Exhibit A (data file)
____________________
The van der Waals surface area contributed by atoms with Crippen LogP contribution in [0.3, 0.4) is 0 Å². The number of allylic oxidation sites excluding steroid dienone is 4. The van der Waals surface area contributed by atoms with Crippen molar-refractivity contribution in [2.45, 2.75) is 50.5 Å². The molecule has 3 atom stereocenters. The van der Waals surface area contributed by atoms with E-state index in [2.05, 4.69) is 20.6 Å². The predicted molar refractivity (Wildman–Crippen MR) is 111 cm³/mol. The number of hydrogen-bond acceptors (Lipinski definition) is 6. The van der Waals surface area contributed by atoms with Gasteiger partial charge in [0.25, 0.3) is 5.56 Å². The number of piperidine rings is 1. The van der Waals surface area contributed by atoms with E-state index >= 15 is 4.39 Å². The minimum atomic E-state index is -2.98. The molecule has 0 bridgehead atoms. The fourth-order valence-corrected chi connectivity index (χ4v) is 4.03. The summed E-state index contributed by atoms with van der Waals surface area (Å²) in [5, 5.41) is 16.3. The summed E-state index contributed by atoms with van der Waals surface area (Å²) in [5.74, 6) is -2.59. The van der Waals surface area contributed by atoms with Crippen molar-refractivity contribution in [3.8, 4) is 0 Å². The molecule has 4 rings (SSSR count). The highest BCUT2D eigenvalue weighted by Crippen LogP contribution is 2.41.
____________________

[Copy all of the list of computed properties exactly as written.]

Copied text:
The van der Waals surface area contributed by atoms with Crippen LogP contribution in [0.3, 0.4) is 0 Å². The number of allylic oxidation sites excluding steroid dienone is 4. The van der Waals surface area contributed by atoms with Crippen molar-refractivity contribution in [2.45, 2.75) is 50.5 Å². The molecule has 3 atom stereocenters. The van der Waals surface area contributed by atoms with E-state index in [2.05, 4.69) is 20.6 Å². The predicted molar refractivity (Wildman–Crippen MR) is 111 cm³/mol. The number of hydrogen-bond acceptors (Lipinski definition) is 6. The van der Waals surface area contributed by atoms with Gasteiger partial charge in [0.25, 0.3) is 5.56 Å². The number of piperidine rings is 1. The van der Waals surface area contributed by atoms with E-state index >= 15 is 4.39 Å². The minimum atomic E-state index is -2.98. The molecule has 0 bridgehead atoms. The fourth-order valence-corrected chi connectivity index (χ4v) is 4.03. The summed E-state index contributed by atoms with van der Waals surface area (Å²) in [5, 5.41) is 16.3. The summed E-state index contributed by atoms with van der Waals surface area (Å²) in [5.74, 6) is -2.59. The van der Waals surface area contributed by atoms with Crippen molar-refractivity contribution in [3.8, 4) is 0 Å². The molecule has 4 rings (SSSR count). The highest BCUT2D eigenvalue weighted by Crippen LogP contribution is 2.41.